78358 - International Marketing in Tourism

Course Unit Page


This teaching activity contributes to the achievement of the Sustainable Development Goals of the UN 2030 Agenda.

Good health and well-being Quality education Decent work and economic growth Sustainable cities

Academic Year 2021/2022

Learning outcomes

The purpose of the course is to help students develop expertise in evaluating and formulating strategic marketing decisions. The course will introduce students to the international market environment and the principles underlying the development and implementation of marketing strategies across and within foreign countries. At the end of the course students will be able to understand and use the main variables, teories and basic applications in marketing management. By learning the theoretical background, at the end of the course students will be able to apply the studied concepts to real firms and markets, measuring satisfaction, analyzing and segmenting the market, developing marketing plans, taking decisions about distribution, pricing, and communication particuraly in the tourist sector. Finally the course will provide a basic knowledge of revenue management practices.

Course contents


  • Introduction to hospitality and tourism marketing process
  • The role of marketing in strategic planning
  • Designing customer value-driven marketing strategy
  • Market segmentation, targeting and positioning
  • Developing the hospitality and tourism marketing mix (product, price, distribution, promotion)
  • Building customer loyalty through quality
  • Marketing communication within tourism marketing
  • Digital and social media marketing in hospitality and tourism industry
  • Destination marketing
  • Designing a marketing plan

Application of statistical analyses to tourism marketing:

  • Chi-squared tests and linear models.
  • Conjoint analysis
  • Sentiment analysis using R
  • Binomial and multinomial logit models.


Kotler, P., Bowen, J. T., Makens, J., & Baloglu, S. (2017). Marketing for hospitality and tourism.

Ripley, B. D. (2002). Modern applied statistics with S. Springer.

Reid, R. D., & Bojanic, D. C. (2010). Hospitality marketing management. John Wiley and Sons (free to download from sba.unibo.it, eBook Academic Collection di Ebsco)

Additional papers, data and scripts will be suggested during lectures.

Teaching methods

Classical teaching. Lab sessions.

Assessment methods

Open book exam.The open book exam includes three question (theoretical or practical). Each question can be evaluated in the range of 0-10 points. The final grade corresponds to the sum of the grades obtained for each question.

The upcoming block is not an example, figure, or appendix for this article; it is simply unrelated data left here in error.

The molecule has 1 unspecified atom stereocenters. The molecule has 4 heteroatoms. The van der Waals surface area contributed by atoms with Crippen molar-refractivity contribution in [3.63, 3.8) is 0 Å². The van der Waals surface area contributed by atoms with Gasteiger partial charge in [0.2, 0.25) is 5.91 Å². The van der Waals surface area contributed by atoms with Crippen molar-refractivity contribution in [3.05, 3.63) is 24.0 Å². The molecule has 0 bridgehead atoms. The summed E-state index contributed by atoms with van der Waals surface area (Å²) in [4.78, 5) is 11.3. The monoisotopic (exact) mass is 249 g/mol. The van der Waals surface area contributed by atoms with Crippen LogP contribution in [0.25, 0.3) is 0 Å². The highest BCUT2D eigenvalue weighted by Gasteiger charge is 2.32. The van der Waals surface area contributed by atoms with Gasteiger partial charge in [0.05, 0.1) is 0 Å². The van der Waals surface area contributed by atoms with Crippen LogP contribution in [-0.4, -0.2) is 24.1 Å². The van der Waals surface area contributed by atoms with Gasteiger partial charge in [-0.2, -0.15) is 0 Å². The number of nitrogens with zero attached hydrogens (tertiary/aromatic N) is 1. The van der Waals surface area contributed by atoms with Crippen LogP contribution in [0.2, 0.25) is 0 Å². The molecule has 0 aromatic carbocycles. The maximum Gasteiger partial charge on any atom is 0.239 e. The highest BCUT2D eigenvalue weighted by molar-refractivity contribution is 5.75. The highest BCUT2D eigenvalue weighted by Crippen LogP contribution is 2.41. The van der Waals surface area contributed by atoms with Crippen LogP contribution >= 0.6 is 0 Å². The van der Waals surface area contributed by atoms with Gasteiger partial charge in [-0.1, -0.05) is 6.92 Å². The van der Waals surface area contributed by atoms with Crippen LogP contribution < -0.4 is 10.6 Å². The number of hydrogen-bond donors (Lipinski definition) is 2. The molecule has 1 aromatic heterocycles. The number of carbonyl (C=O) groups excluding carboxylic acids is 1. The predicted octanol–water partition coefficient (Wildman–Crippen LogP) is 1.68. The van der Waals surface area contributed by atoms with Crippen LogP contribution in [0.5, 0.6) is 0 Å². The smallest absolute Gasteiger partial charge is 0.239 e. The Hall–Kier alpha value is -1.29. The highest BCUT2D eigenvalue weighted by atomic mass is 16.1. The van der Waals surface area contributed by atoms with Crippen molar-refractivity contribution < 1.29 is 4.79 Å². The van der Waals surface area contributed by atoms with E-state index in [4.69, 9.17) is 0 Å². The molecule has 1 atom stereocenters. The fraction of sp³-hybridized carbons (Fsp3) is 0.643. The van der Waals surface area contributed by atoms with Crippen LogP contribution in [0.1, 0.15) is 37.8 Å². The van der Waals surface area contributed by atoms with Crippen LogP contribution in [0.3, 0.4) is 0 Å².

The grading of the answers' score is as follows:

  • 9-10: answer correct, exhaustive, complex, which highlights the complete mastery of the topics covered in the course and a consistent execution ability with any minor inaccuracies;
  • 7-8: answer not entirely correct and/or incomplete, from which emerges an appreciable degree of knowledge of the topics covered in the course and a good ability of execution;
  • 6: answer with significant methodological or theoretical inaccuracies or significant analytical imperfections, which show just sufficient ability of execution;
  • 0-5: answer inadequate or wrong.

Additional laude can be given when the three answers score 10, and the overall exam shows an excellent theoretical knowledge and a practical ability.

The graduation of the final grade is as follows:

  • 18-19: knowledge of a very limited number of topics covered in the course and analytical skills that emerge only with the help of the teacher, expressed in an overall correct language;
  • 20-24: knowledge of a limited number of topics covered in the course and ability to autonomous analysis only on purely executive matters, expression in correct language;
  • 25-29: good knowledge of a large number of topics covered in the course, ability to make independent choices of critical analysis, mastery of specific terminology;
  • 30-30L: Excellent knowledge of the topics covered in the course, ability to make autonomous choices of critical analysis and connection, full mastery of specific terminology and ability to argue and self-reflection.

Teaching tools

Additional papers, data and scripts will be suggested during lectures.

Office hours

See the website of Marco Visentin

See the website of Riccardo Pirazzoli